Since I blogged on several occasions about the high prices Chinese buyers and their agents are paying for  things Chinese, I thought I should bring this article to your attention in its entirety. It explains  the what  and why and where about China’s participation and dominance in the international art market.


Go to and click on Bookshop and you will find Asian art auction catalogues from major auction houses, and a few books. This is from my overflowing library of auction catalogues, —-  and books that I have bought twice……..

Qi Baishi painting soars to record $65m at Chinese auction

Qi Baishi (1864-1957)  is well known for  rendering his subjects – from toys, to animals, to vegetables, in a  whimsical and playful manner. I remember when his watercolors went for $ 6,000.  I just came across this auction record! 

Qi Baishi painting soars to record $65m at Chinese auction

An ink wash painting by Qi Baishi (1864-1957) set an auction record of 425 million yuan (US$65.4 million) for Chinese art at the Guardian Spring Auction in Beijing on Sunday night. The sale totaled 1 billion yuan (US$649 million).

“A Long Life, A Peaceful World,” depicting an eagle on a pine branch, was presented by the artist to military and political leader Chiang Kai-shek for his 60th birthday.

Measuring 100 by 266 centimetres (three by 8.5 feet), the 1940s painting, flanked by two calligraphy scrolls, secured the second highest price paid for art in mainland China. More than a year ago, an 11th c. calligraphy scroll by Song Dynasty master Huang Tingjian sold for 436.8m ($64m) yuan at China’s Poly Auctions.

The starting bid was 88 million yuan (US$13.54 million) with the price realized after an intense 50 rounds of bidding over 30 minutes.

Qi Bashi was a prolific, largely self-taught 20th c. artist whose work is highly sought-after in China’s booming art market

Qi Bashi’s work sold for a record $65 million at Guardian Auctions in Beijing.

Sotheby’s Sale of the Mei Yun Tang Collection of Paintings by Chang Dai-Chien Totals $87.3 Million

 I am showing this article verbatim as it appeared in the newspaper —- because it illustrates the Chinese art market scene- Chinese paintings/Chinese collectors,  and shows how important provenance always is.
Sotheby’s Sale of the Mei Yun Tang Collection of Paintings by Chang Dai-Chien Totals $87.3 Million

Sotheby’s Hong Kong achieves HK$4.28 billion/US$549 million in the first half of 2011. More than doubling the sale total of the first half of 2010. Photo: Sotheby’s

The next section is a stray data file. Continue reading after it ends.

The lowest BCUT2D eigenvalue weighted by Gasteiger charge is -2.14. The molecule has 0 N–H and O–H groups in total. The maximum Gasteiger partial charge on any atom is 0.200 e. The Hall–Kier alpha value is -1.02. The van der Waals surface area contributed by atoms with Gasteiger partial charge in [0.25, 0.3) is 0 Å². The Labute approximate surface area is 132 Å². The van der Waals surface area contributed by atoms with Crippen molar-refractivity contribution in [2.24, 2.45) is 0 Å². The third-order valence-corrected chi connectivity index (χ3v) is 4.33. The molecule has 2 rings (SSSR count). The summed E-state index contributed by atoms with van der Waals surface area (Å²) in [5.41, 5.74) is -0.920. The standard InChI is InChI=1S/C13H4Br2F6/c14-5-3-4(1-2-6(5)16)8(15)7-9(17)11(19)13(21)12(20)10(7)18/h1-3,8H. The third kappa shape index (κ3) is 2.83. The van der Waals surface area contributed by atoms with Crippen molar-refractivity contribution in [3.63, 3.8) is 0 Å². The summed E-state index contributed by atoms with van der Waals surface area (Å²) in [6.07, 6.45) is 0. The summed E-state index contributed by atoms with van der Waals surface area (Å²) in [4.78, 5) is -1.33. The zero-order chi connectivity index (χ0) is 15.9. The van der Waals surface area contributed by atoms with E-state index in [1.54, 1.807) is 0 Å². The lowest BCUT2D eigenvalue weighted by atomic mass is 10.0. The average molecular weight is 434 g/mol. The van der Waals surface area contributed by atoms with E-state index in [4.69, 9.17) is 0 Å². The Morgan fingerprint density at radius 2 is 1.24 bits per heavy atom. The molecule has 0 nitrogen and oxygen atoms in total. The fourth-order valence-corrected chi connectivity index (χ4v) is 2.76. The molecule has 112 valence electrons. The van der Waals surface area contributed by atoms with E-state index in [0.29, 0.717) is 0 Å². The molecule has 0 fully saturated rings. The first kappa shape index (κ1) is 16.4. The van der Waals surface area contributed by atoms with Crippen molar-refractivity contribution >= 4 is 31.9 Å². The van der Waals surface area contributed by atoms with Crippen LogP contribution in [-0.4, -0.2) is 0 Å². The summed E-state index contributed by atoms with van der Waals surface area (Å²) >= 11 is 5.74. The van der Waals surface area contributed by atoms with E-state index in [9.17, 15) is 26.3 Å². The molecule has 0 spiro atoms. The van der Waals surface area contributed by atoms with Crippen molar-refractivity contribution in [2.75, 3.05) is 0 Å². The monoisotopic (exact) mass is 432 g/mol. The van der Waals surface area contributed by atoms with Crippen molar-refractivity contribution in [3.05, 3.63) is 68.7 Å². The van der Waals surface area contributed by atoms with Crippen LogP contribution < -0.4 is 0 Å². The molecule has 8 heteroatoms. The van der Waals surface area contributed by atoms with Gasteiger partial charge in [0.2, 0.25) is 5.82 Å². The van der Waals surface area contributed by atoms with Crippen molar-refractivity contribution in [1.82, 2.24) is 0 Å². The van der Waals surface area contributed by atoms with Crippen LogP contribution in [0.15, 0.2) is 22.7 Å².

HONG KONG.- Sotheby’s Hong Kong concluded the sale of The Mei Yun Tang Collection of Paintings by Chang Dai-chien today with a triumphant total of HK$680 million / US$87.3 million, against a pre-sale estimate of HK$130 million / US$16.7 million. All the 25 masterpieces on offer were sold in just over an hour, and the top lot of the sale, Lotus and Mandarin Ducks sold for HK$191 million / US$24.5 million, setting the auction record for the artist. 

In a saleroom filled to capacity, bidders in the room and on the telephone competed fiercely for the works offered. Bidding for Lotus and Mandarin Ducks, the top lot of the sale, started at HK$10 million and concluded after approximately 30 bids when a telephone bidder defeated a rival in the room with an offering of HK$191 million / US$24.5 million (Est. HK$20 million / US$2.56 million), setting an auction record for the artist. 

Bidding for Ancient Temple Amidst Clouds also opened at HK$10 million, followed within seconds by an offering on the phone of HK$60 million that took the whole room by surprise. The bidder on the phone successfully acquired the work for HK$67.86 million / US$8.7 million (Est. HK$20 million / US$2.56 million). 

Speaking of the sale, C.K. Cheung, Head of Sotheby’s Fine Chinese Paintings department, said: “With intense bidding wars and stunning prices achieved for numerous works in just over an hour, I believe today’s highly anticipated sale of The Mei Yun Tang Collection of Paintings by Chang Dai-chien has left a lasting impression on those present in the room. This is an extraordinary triumph in terms not only of its commercial success, but also in its demonstration of the artistic merits of The Mei Yun Tang Collection as well as the unwavering four-decade friendship between the artist and the collector. Sotheby’s has been extremely honoured to be entrusted with a sale of such importance and I am deeply grateful to the consignors for the support and trust they have shown to the Fine Chinese Paintings Department.”